Crime and litter – a closer connection

At last – the Holy Grail that many of us have been searching for – a clear connection between the presence of litter and the incidence of crime in an area.

What am I talking about ? Well, our old friends Keep Britain Tidy (KBT) have just published the 2013/2014 Local Environment Quality Survey for England (LEQSE). They have introduced a new and fascinating dimension to the survey this year.

What KBT have done is to map the risk of crime onto the incidence of litter in the areas surveyed. They have done this using the Indices of Multiple Deprivation, produced by the Office of National Statistics every year.

The results are crystal clear – the most littered areas of our country are also the areas most prone to crime.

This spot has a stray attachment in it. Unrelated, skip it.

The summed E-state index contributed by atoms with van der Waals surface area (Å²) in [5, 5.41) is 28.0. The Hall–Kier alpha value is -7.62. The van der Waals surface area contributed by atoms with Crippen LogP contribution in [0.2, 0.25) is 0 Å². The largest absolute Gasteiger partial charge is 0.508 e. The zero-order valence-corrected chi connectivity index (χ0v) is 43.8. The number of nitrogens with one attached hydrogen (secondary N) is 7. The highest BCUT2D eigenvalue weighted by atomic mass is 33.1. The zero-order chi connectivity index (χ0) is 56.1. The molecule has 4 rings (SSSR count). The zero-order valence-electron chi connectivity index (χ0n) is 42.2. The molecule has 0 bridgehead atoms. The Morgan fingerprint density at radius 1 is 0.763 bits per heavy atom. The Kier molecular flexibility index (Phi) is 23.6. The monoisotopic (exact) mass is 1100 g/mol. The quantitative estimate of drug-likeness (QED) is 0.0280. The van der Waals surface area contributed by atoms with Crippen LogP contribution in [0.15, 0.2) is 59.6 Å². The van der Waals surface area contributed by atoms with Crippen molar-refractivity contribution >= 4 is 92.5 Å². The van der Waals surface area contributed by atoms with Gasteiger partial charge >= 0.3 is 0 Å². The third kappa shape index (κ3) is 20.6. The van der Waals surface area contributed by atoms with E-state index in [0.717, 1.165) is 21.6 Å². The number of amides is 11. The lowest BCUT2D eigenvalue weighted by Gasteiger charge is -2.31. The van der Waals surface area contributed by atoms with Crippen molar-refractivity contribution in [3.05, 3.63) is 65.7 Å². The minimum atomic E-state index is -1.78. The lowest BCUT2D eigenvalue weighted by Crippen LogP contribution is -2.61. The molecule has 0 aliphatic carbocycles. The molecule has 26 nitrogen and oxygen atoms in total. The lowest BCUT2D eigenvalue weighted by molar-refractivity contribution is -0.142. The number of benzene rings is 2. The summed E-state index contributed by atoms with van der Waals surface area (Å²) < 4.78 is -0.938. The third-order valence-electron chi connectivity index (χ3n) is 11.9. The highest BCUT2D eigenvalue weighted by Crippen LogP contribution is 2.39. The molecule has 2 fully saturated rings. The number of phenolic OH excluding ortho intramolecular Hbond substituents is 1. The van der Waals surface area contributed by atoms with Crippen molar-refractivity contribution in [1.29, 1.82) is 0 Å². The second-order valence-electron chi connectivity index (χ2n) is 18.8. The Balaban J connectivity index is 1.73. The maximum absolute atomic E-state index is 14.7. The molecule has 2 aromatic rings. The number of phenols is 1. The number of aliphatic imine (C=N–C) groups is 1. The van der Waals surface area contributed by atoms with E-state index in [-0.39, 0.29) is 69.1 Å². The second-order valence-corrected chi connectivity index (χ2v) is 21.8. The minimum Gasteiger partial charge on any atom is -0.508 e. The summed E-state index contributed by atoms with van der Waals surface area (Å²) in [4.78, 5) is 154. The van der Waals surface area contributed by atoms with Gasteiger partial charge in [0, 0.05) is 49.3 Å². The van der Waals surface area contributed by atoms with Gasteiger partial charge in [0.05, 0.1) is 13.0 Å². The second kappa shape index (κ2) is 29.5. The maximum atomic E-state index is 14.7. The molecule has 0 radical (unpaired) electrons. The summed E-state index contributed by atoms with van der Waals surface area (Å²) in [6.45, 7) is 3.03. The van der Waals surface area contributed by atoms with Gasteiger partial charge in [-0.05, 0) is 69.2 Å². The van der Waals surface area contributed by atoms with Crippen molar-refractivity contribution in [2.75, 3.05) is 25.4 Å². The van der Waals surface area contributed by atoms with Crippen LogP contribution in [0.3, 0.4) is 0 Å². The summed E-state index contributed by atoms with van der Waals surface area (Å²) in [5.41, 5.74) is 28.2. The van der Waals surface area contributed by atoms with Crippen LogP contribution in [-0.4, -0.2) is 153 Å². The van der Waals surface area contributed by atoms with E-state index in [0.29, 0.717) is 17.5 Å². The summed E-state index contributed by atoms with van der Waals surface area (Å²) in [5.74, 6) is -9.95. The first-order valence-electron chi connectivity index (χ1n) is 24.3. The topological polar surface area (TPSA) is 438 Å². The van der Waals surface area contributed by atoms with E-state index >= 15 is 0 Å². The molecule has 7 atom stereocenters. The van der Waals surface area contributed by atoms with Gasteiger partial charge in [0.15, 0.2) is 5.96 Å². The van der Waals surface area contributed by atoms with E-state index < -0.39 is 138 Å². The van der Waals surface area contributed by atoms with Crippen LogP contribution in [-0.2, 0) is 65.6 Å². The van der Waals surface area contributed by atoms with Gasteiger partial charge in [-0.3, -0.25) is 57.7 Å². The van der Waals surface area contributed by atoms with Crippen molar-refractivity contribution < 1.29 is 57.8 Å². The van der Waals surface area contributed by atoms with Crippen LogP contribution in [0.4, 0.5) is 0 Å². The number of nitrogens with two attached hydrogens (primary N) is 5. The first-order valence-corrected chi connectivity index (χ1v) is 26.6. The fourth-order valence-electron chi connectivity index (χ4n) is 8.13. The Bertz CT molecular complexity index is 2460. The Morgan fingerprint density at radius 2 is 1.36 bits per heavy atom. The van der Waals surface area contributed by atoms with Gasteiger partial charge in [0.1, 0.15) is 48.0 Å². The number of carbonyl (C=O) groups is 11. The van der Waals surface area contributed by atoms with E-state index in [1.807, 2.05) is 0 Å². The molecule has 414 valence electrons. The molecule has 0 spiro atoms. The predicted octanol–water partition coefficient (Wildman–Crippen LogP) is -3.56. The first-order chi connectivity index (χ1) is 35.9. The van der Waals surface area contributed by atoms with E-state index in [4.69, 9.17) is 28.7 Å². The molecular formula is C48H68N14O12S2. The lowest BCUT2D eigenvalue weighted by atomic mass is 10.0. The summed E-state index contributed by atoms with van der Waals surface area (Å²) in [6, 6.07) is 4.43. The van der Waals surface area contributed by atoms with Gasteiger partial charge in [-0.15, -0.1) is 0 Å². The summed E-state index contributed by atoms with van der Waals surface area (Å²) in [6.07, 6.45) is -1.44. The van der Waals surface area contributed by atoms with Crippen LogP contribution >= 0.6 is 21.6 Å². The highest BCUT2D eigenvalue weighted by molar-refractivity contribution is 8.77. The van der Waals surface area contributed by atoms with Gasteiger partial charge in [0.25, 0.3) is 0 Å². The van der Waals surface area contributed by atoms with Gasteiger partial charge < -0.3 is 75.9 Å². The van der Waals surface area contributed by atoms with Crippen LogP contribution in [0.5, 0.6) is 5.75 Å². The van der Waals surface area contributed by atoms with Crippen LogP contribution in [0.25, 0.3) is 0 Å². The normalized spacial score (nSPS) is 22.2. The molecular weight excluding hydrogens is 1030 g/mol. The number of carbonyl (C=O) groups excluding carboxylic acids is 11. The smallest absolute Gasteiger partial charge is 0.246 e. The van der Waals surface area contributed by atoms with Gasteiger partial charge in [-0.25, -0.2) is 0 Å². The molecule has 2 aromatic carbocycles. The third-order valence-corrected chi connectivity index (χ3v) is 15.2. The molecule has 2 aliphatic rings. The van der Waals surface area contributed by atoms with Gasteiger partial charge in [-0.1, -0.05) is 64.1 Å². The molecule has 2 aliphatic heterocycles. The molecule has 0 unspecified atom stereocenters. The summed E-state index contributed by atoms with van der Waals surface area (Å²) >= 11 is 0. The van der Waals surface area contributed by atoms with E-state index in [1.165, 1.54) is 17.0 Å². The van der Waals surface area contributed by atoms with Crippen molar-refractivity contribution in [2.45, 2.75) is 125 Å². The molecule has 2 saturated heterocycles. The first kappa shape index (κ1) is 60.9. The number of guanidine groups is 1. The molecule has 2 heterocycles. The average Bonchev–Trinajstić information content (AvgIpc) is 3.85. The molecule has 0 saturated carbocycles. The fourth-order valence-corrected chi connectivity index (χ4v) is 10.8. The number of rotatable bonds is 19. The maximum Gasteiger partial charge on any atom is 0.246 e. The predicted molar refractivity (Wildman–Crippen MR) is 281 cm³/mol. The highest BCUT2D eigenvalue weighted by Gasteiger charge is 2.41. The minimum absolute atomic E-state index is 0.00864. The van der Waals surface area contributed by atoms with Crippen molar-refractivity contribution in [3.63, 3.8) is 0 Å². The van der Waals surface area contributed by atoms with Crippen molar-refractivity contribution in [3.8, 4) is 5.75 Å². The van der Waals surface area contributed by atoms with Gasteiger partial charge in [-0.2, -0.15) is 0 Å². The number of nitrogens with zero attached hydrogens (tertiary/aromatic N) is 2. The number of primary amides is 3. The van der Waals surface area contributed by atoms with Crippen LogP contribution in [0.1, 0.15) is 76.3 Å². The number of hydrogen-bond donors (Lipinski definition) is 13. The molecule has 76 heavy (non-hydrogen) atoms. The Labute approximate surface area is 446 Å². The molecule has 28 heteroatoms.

That in itself lends strong justification to everyone’s efforts to keep their community free of litter. If you remove the litter, you remove the potential for crime.

But, before I get completely carried away, there is still one more question that needs to be asked before we can be completely satisfied that litter predisposes to crime. And that is the question of what, if any, is the causal link between litter and crime.

In the 2013/2014 LEQSE, the wording used by KBT to refer to the litter-crime connection is carefully chosen. “Risk of crime” and “fear of crime” are the terms used. There is a difference between these and the actual incidence of crime as a result of an area being littered, albeit that some suggest that fear of crime can be as corrosive as crime itself.

So perhaps more work is still needed before we can totally understand whether there is a causal link between the presence of litter and the presence of crime. But we are nearly there and I say “well done” to Keep Britain Tidy for that.

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